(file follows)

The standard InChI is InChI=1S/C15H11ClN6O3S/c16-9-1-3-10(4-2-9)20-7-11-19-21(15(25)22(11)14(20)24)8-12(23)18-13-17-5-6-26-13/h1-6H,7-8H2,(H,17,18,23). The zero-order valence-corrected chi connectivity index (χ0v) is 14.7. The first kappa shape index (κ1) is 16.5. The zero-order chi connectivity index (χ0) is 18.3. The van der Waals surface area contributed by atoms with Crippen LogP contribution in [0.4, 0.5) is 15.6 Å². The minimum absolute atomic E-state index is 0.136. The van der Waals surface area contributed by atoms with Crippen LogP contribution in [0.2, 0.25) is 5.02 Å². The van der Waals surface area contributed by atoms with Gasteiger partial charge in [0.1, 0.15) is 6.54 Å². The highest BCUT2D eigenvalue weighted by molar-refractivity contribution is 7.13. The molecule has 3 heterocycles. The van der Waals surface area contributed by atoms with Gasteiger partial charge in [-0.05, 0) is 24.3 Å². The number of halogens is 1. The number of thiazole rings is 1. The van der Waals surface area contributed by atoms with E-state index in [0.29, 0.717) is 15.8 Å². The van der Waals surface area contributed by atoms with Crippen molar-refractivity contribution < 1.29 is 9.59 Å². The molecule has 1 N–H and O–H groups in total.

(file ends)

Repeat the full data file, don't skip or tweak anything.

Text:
The standard InChI is InChI=1S/C15H11ClN6O3S/c16-9-1-3-10(4-2-9)20-7-11-19-21(15(25)22(11)14(20)24)8-12(23)18-13-17-5-6-26-13/h1-6H,7-8H2,(H,17,18,23). The zero-order valence-corrected chi connectivity index (χ0v) is 14.7. The first kappa shape index (κ1) is 16.5. The zero-order chi connectivity index (χ0) is 18.3. The van der Waals surface area contributed by atoms with Crippen LogP contribution in [0.4, 0.5) is 15.6 Å². The minimum absolute atomic E-state index is 0.136. The van der Waals surface area contributed by atoms with Crippen LogP contribution in [0.2, 0.25) is 5.02 Å². The van der Waals surface area contributed by atoms with Gasteiger partial charge in [0.1, 0.15) is 6.54 Å². The highest BCUT2D eigenvalue weighted by molar-refractivity contribution is 7.13. The molecule has 3 heterocycles. The van der Waals surface area contributed by atoms with Gasteiger partial charge in [-0.05, 0) is 24.3 Å². The number of halogens is 1. The number of thiazole rings is 1. The van der Waals surface area contributed by atoms with E-state index in [0.29, 0.717) is 15.8 Å². The van der Waals surface area contributed by atoms with Crippen molar-refractivity contribution < 1.29 is 9.59 Å². The molecule has 1 N–H and O–H groups in total.